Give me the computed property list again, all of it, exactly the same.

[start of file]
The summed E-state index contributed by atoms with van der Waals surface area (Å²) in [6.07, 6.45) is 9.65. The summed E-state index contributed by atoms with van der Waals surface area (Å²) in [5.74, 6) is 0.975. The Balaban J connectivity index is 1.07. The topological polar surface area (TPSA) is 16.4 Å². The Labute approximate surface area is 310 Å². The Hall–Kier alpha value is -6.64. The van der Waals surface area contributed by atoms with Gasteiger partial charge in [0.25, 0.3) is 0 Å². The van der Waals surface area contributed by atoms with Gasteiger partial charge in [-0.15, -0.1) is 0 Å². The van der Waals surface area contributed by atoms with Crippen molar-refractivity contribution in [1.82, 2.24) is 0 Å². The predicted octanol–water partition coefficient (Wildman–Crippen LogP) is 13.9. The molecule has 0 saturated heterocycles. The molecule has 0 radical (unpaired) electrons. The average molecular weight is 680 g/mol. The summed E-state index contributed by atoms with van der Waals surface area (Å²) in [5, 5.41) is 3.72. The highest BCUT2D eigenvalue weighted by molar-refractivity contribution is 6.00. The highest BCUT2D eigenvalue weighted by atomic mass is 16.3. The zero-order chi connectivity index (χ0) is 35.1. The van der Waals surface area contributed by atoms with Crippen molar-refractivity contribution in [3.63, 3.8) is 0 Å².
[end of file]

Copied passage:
The summed E-state index contributed by atoms with van der Waals surface area (Å²) in [6.07, 6.45) is 9.65. The summed E-state index contributed by atoms with van der Waals surface area (Å²) in [5.74, 6) is 0.975. The Balaban J connectivity index is 1.07. The topological polar surface area (TPSA) is 16.4 Å². The Labute approximate surface area is 310 Å². The Hall–Kier alpha value is -6.64. The van der Waals surface area contributed by atoms with Gasteiger partial charge in [0.25, 0.3) is 0 Å². The van der Waals surface area contributed by atoms with Gasteiger partial charge in [-0.15, -0.1) is 0 Å². The van der Waals surface area contributed by atoms with Crippen molar-refractivity contribution in [1.82, 2.24) is 0 Å². The predicted octanol–water partition coefficient (Wildman–Crippen LogP) is 13.9. The molecule has 0 saturated heterocycles. The molecule has 0 radical (unpaired) electrons. The average molecular weight is 680 g/mol. The summed E-state index contributed by atoms with van der Waals surface area (Å²) in [5, 5.41) is 3.72. The highest BCUT2D eigenvalue weighted by molar-refractivity contribution is 6.00. The highest BCUT2D eigenvalue weighted by atomic mass is 16.3. The zero-order chi connectivity index (χ0) is 35.1. The van der Waals surface area contributed by atoms with Crippen molar-refractivity contribution in [3.63, 3.8) is 0 Å².